The other day, after taking the Hogwarts Express to Camp Half-Blood, I took the magic Wardrobe straight through Mirkwood, used the secret tunnel to find the Mole’s home, guarded by Rat, and finally emerged to find myself in the super-secret headquarters of team Superversive.
(Note: I may have left out some key locations on the route, so as not to be hounded by our many screaming fans.)
There we had a discussion about “Watchmen” and the sea change comics underwent in the 80’s. But it didn’t go in the direction you might think.
Two comics are generally used to mark the end of the silver age of comics and the beginning, for better or for worse, of the dark age. Those comics are “Watchmen” and “The Dark Knight Returns”, and despite superficial similarities they couldn’t be more different.
“Watchmen” is better illustrated, more philosophically complex, better plotted, and more detailed than “The Dark Knight Returns” – basically superior in every way except, arguably, dialogue (Moore is very good, but Miller at one time was one of the best ever).
“Watchmen” had a bigger effect on the comics industry, certainly. But do you know which writer had a bigger effect on the culture at large?
I think this is undeniable. Think of how many people saw the Watchmen movie. Now think of how many people who saw Nolan’s Batman films. “The Dark Knight Returns” is about an aging Bruce Wayne, retired for awhile,who returns in order to help keep control of a city run by criminals.
Sound familiar? It should.
(This is when people will bring up “No Man’s Land”, which they should; there can be more than one influence, after all.)
Every show or movie that had a “darker” take on Batman since the 1980’s, starting with Burton and going all the way up to “Batman vs. Superman” (which even cribbed its main conflict from “The Dark Knight Returns”, and used some dialogue directly), took its cue from “The Dark Knight Returns” and Miller’s later “Batman Year One”.
It’s actually quite easy to see why. “Watchmen” is dank and nihlistic; when you remove all of that brilliant wrapping you’ll realize that deep beneath it all is a core of pure crap, along with the words “Screw You” stuffed inside of a fortune cookie. Moore had contempt for the superhero genre, and attempted with “Watchmen” to destroy it; the book can be appreciated for its genius, but ultimately despite the myriad of philosophical themes it touches on it’s juvenile and insulting. Where do you go from there besides increasingly terrible antihero stories about heroes who smolder with generic rage?
“The Dark Knight Returns” and “Year One” are superversive; “Returns” particularly falls squarely in the decon/recon subgenre. It ends with Batman, having taken control of a city formerly in chaos, moving on to help revitalize the rest of the country. It turned out the world did need Batman, and he is a hero. And that’s what readers want to see. They’re all Batman fans, after all.
And “Returns”, unlike “Watchmen”, is fun. The fights are super cool, it’s full of jokes and humor, and the dialogue is snappy and memorable. “Watchmen” is specifically designed to repulse, not to entertain. It’s not fun at all – good, certainly, but not fun.
And here, in a very limited way, is the comparison between Takahata and Miyazaki. Takahata’s “Grave of the Fireflies” is considered one of the all-time great anti-war classics, about two children who starve to death in WWII era Japan. It is a beautifully written, impeccably directed, moving masterpiece…supposedly.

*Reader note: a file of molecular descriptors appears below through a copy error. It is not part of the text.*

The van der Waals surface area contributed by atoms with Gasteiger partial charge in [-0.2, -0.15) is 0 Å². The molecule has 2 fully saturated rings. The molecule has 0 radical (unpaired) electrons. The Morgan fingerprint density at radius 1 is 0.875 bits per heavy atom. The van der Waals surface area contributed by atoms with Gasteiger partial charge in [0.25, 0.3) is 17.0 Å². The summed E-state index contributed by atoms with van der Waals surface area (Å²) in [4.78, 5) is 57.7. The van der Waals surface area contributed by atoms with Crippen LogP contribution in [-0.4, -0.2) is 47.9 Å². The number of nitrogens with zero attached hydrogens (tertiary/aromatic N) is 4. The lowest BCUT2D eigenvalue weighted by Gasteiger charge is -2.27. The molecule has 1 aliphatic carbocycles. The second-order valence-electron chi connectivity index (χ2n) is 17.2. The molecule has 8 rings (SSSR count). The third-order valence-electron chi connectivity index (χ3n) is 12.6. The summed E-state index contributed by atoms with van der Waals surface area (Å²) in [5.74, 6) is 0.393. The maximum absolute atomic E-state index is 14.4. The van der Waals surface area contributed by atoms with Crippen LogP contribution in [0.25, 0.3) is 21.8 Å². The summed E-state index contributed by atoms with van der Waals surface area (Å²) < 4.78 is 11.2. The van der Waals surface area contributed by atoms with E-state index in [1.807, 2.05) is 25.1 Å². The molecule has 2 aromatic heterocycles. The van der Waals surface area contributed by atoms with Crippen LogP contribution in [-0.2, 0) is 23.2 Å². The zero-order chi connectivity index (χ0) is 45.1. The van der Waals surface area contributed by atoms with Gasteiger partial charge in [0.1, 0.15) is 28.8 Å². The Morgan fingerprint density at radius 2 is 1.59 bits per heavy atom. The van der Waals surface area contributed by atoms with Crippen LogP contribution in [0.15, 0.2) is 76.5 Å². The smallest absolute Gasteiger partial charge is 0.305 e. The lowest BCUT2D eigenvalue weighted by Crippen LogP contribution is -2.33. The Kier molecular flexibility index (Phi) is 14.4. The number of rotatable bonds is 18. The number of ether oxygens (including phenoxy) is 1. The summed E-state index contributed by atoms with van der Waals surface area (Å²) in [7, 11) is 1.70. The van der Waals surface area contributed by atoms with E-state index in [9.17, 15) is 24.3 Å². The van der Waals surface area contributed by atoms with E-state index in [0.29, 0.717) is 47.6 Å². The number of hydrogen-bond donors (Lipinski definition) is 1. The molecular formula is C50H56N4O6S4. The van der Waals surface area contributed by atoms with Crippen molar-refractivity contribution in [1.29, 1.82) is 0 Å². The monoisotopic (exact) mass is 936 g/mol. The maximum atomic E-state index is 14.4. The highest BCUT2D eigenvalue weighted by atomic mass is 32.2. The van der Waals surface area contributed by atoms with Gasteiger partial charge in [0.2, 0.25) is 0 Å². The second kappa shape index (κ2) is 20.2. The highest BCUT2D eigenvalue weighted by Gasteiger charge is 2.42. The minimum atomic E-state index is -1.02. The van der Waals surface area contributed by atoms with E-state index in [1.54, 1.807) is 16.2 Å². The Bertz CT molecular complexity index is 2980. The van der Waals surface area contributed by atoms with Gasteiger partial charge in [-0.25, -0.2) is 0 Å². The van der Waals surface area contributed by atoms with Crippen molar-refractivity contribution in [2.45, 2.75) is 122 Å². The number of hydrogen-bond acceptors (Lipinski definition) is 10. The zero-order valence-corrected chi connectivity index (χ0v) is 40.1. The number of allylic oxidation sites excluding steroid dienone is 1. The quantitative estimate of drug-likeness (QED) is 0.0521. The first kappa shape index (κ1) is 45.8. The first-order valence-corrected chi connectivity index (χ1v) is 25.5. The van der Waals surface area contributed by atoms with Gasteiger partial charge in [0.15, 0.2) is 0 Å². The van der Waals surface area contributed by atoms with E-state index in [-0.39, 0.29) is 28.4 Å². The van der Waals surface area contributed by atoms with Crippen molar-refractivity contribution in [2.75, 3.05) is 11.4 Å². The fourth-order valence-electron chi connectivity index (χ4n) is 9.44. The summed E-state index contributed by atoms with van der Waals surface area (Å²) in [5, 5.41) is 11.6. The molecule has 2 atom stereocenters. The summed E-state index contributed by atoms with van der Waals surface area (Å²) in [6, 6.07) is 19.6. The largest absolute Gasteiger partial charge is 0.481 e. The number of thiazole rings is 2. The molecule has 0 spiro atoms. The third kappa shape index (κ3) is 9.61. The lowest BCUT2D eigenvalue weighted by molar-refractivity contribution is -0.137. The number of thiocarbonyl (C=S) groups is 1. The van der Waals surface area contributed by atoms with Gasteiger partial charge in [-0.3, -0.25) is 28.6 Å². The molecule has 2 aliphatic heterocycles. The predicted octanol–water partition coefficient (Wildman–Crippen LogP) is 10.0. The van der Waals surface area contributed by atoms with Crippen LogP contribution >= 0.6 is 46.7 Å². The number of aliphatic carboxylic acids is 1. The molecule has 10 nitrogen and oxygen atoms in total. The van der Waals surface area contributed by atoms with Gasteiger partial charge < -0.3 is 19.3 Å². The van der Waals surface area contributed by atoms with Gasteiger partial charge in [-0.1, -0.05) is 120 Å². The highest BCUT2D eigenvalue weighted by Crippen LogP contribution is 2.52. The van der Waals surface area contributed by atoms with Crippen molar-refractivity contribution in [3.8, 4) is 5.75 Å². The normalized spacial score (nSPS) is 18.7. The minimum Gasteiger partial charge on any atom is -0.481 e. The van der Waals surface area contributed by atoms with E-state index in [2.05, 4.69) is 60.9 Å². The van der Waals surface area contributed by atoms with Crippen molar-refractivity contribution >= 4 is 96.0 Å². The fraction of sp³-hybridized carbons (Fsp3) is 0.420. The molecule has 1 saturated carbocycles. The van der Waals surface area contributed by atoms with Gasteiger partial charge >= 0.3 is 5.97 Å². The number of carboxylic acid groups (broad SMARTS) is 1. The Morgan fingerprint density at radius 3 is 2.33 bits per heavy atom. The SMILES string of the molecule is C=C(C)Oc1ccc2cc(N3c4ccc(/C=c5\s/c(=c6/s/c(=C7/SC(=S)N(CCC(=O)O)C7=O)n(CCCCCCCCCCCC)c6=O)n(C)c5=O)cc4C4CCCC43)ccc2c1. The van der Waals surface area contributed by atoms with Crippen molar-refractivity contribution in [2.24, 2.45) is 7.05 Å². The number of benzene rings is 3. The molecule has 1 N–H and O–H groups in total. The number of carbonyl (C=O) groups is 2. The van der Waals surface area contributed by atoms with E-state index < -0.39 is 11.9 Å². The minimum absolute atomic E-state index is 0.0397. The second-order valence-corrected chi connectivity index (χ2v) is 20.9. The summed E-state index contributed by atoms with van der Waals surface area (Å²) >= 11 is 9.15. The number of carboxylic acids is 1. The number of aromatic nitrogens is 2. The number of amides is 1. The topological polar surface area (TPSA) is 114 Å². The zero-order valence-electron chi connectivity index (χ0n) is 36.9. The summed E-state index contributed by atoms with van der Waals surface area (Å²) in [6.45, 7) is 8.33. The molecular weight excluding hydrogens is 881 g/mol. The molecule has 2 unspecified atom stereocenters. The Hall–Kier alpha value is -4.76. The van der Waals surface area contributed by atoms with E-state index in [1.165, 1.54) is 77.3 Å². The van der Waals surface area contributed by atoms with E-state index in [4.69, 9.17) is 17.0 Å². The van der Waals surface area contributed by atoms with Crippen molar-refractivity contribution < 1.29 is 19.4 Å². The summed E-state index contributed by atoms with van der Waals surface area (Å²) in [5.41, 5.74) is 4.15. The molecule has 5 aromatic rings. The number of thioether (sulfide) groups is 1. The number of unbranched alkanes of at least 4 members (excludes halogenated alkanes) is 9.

I’ve never seen it. I don’t want to see it. I’ve never heard of anybody who has seen it ever having the desire to rewatch it.
Miyazaki is also very anti-war, and he makes these themes clear in everything from “Nausicaa in the Valley of the Wind” to “Howl’s Moving Castle”. And yet, unlike Takahata, I can rewatch all of Miyazaki’s films over and over again.
Miyazaki is fun. Always. No matter what.
Takahata has another film, “The Tale of the Princess Kaguya”. It came out in 2013. It has a 100% on Rotten Tomatoes, and each review is absolutely stellar.
Hmmmmm. Ever heard of it?
Probably not. It didn’t do very well in the Japanese box office. In fact, it threatened to contribute to the sinking of Studio Ghibli for awhile, until “When Marnie was Here” was made and Miyazaki came out of retirement again.
This is because, of course, despite being a beautifully animated work of art, “The Tale of the Princess Kaguya” is crudely anti-male and dull. It’s not fun. It’s not particularly entertaining. If you’re a guy, you’re basically being poked in the eye every few minutes. Critics love it, but audiences didn’t give it the time of day.
You know what came out the same year? A Miyazaki film called “The Wind Rises”. It was also slow-moving introspective, and sad. It only has an 88% on Rotten Tomatoes. Unlike “The Tale of the Princess Kaguya”, though, it didn’t go out of its way to insult half of its audience, and it was more concerned with being entertaining than being important. Which one would you want to see?
Now, Miyazaki is a far, far better creator than Frank Miller, as much as I adore “Born Again”. And Alan Moore is a better creator than Takahata, as talented as Takahata is (Takahata is pretty good, mind). The comparison isn’t meant to be one to one. It’s just a general observation.
Am I going anywhere with this? Well, not really. Just touching again on a theme: If you want lasting fame and recognition, do your job, and that’s not Saying Something Important or being Critically Acclaimed. It’s pleasing your audience. And it’s the reason that Frank Miller and Hayao Miyazaki are going to achieve the sort of lasting fame that Alan Moore and Isao Takahata, as influential and successful as they were, can only dream of.